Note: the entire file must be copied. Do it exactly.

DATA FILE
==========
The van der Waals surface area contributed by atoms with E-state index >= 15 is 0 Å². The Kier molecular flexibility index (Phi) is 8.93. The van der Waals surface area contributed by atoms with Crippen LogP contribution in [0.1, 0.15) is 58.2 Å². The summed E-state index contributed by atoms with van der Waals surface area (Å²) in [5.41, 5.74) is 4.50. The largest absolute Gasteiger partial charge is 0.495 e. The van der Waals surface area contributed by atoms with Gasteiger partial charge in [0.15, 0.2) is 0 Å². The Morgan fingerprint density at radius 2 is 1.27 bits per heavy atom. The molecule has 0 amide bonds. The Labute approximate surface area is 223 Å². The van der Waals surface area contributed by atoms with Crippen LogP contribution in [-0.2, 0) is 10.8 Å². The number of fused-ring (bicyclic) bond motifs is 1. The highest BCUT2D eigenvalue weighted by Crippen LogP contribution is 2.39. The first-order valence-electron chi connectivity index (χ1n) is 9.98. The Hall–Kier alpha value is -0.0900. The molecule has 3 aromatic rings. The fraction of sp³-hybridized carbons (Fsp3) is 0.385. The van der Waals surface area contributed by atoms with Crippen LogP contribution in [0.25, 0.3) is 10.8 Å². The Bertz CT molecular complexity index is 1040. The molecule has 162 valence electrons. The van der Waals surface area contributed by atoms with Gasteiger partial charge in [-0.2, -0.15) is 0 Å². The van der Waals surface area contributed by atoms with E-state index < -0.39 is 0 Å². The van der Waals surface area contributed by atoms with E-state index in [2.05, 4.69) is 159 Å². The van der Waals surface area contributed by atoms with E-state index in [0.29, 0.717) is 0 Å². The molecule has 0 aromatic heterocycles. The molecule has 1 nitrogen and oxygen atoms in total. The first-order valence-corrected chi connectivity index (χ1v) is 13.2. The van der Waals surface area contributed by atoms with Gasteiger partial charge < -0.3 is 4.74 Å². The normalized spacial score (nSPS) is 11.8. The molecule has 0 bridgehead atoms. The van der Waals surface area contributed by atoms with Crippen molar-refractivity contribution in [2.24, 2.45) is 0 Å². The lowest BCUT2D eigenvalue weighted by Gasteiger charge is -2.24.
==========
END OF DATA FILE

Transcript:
The van der Waals surface area contributed by atoms with E-state index >= 15 is 0 Å². The Kier molecular flexibility index (Phi) is 8.93. The van der Waals surface area contributed by atoms with Crippen LogP contribution in [0.1, 0.15) is 58.2 Å². The summed E-state index contributed by atoms with van der Waals surface area (Å²) in [5.41, 5.74) is 4.50. The largest absolute Gasteiger partial charge is 0.495 e. The van der Waals surface area contributed by atoms with Gasteiger partial charge in [0.15, 0.2) is 0 Å². The Morgan fingerprint density at radius 2 is 1.27 bits per heavy atom. The molecule has 0 amide bonds. The Labute approximate surface area is 223 Å². The van der Waals surface area contributed by atoms with Crippen LogP contribution in [-0.2, 0) is 10.8 Å². The number of fused-ring (bicyclic) bond motifs is 1. The highest BCUT2D eigenvalue weighted by Crippen LogP contribution is 2.39. The first-order valence-electron chi connectivity index (χ1n) is 9.98. The Hall–Kier alpha value is -0.0900. The molecule has 3 aromatic rings. The fraction of sp³-hybridized carbons (Fsp3) is 0.385. The van der Waals surface area contributed by atoms with Crippen LogP contribution in [0.25, 0.3) is 10.8 Å². The Bertz CT molecular complexity index is 1040. The molecule has 162 valence electrons. The van der Waals surface area contributed by atoms with Gasteiger partial charge in [-0.2, -0.15) is 0 Å². The van der Waals surface area contributed by atoms with E-state index < -0.39 is 0 Å². The van der Waals surface area contributed by atoms with E-state index in [2.05, 4.69) is 159 Å². The van der Waals surface area contributed by atoms with E-state index in [0.29, 0.717) is 0 Å². The molecule has 0 aromatic heterocycles. The molecule has 1 nitrogen and oxygen atoms in total. The first-order valence-corrected chi connectivity index (χ1v) is 13.2. The van der Waals surface area contributed by atoms with Gasteiger partial charge < -0.3 is 4.74 Å². The normalized spacial score (nSPS) is 11.8. The molecule has 0 bridgehead atoms. The van der Waals surface area contributed by atoms with Crippen molar-refractivity contribution in [2.24, 2.45) is 0 Å². The lowest BCUT2D eigenvalue weighted by Gasteiger charge is -2.24.